Read the below stories for inspiration and hope about people with Parkinson's:
Parkinson's will change your trajectory in life but doesn't have to define who you are.
Parkinson’s stretches you. It can force you to do things that you never thought you'd have the ability to do.
With Parkinson’s, there will be good days and bad days. Be active in body, mind, and spirit.
The Foundation has provided a framework for me to focus on putting a face to Parkinson’s disease.
While performing on stage I was making mistakes I had never made before, and I realized that there was something wrong.
This amazing and strong man, who had tied my shoes for years when I was little… I was now the one taking care of him.
“The ‘What’s it like?’ questions are easy. “The ‘Why?’ questions are the toughest to answer.”
We see our patients over many years and we build a relationship with them and their families, which is very beautiful.
I did not talk to anyone about my time in Vietnam. My stock answer was what you hear many veterans say: "I'm fine," and we know that reply means: They are not fine.
Not many people start rock climbing at 65, but I am endlessly grateful that my mom did.
You never know what your final chapter of your life holds if you give up too quickly.
I tried to focus on what I was able to do instead of what I could not do anymore.
Dad hoped his gift would advance research for a cure. It was important to him to keep people from having to go through what he went through.
With Parkinson’s, there are lots of uncertainties and challenging aspects, so it always feels good to do something uplifting together.
This was the type of personal connection that helped make the Parkinson's Foundation part of their team.
Every step taken, and every dollar raised ensures we are that much closer to finding a cure for Parkinson’s.
Parkinson's disease is not an easy diagnosis to hear or to maneuver, but it is maneuverable.
Our goal is to make life as good as it can be while researchers continue the hunt for the cause of Parkinson’s and the cure!
Keep fighting, don't give up, don't give in. There is a reason for everything in life.
She and her husband have been thrown every curveball in the book, but she never stops learning and adapting.
I nominated her for this award to tell her, ‘I see what you’re doing, and I applaud you.’
Tai Chi significantly improved my balance, ability to remain relaxed and breath control.
I assure you that there is life after Parkinson’s, but the key is to get healthy and stay strong.
I don’t know if we will find a cure in my lifetime, but I want to be part of the process.
I was always looking for an outlet to express the importance of being charitable and not one cause means as much to me as Parkinson’s.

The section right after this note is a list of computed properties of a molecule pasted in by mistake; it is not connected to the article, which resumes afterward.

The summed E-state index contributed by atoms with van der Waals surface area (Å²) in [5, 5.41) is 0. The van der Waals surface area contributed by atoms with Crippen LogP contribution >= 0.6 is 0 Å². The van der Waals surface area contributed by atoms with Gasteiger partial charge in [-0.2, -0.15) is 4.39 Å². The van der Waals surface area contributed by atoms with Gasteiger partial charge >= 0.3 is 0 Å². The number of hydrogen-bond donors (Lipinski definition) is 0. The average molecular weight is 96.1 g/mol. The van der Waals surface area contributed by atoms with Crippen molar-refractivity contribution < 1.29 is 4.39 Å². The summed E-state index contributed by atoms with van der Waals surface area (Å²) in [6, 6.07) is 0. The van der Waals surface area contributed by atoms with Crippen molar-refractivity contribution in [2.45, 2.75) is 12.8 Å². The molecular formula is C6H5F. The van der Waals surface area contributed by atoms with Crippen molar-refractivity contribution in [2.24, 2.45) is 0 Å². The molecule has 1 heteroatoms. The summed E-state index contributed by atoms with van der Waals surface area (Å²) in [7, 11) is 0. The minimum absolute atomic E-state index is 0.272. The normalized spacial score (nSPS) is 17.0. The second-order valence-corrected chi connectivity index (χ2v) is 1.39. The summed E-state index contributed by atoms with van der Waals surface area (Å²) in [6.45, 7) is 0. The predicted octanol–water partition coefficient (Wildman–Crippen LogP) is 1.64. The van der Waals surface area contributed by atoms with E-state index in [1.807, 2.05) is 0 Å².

The goal of telling my story is to help other folks who are close to giving up or feel there is no life after a PD diagnosis.
I adapted to my abilities, used tools to help me and I showed PD that I am still able to hike!
I made a commitment to my dad that I would do everything in my power to try to find a cure for this disease.
There are many small moments of great joy to be had. I fight for this and for my children who deserve a mom that inspires.
I want to share some tips for adjustments I have made that have been incredibly helpful.
Your involvement could change everything about how we study, treat and/or cure Parkinson’s disease!
I am a firm believer in whatever exercise program you can stick with is the best one for you.
I want individuals of the Parkinson’s and LGBTQ communities to know that there are people out there that care.
I’m grateful to have had bilateral DBS surgery to help manage my tremors, ongoing medication management.
My advice for anyone newly diagnosed is to stay active and involved with your hobbies and friends.
I made the mistake of Googling Parkinson’s. The millions of results all seemed so negative...
Owen looked up at me and said, "I know what you're trying to do, and I want you to know that I appreciate it."
I woke up with a different perspective towards life. I started loving myself more than ever before.
I am 23 years old, and I have had Young Onset Parkinson's disease for three years.
Dean is a caregiver to his life partner, Bill Sabatino. Bill’s numerous medical issues were misdiagnosed and improperly treated.
I am not ashamed of my disease and will share my story to anyone that wants to listen.
The diagnosis was like a bolt of lightning... I was in shock. There were so many questions that bounced around my head that I couldn't even cry.
Instead of wallowing in negativity, I vowed to find the best available therapies to help slow down the progression of my disease. I made a pact with myself to enjoy every moment of my life!
Dad and I began our care journey shortly after his Parkinson's diagnosis when I was so naive to believe all that was involved were shaky hands.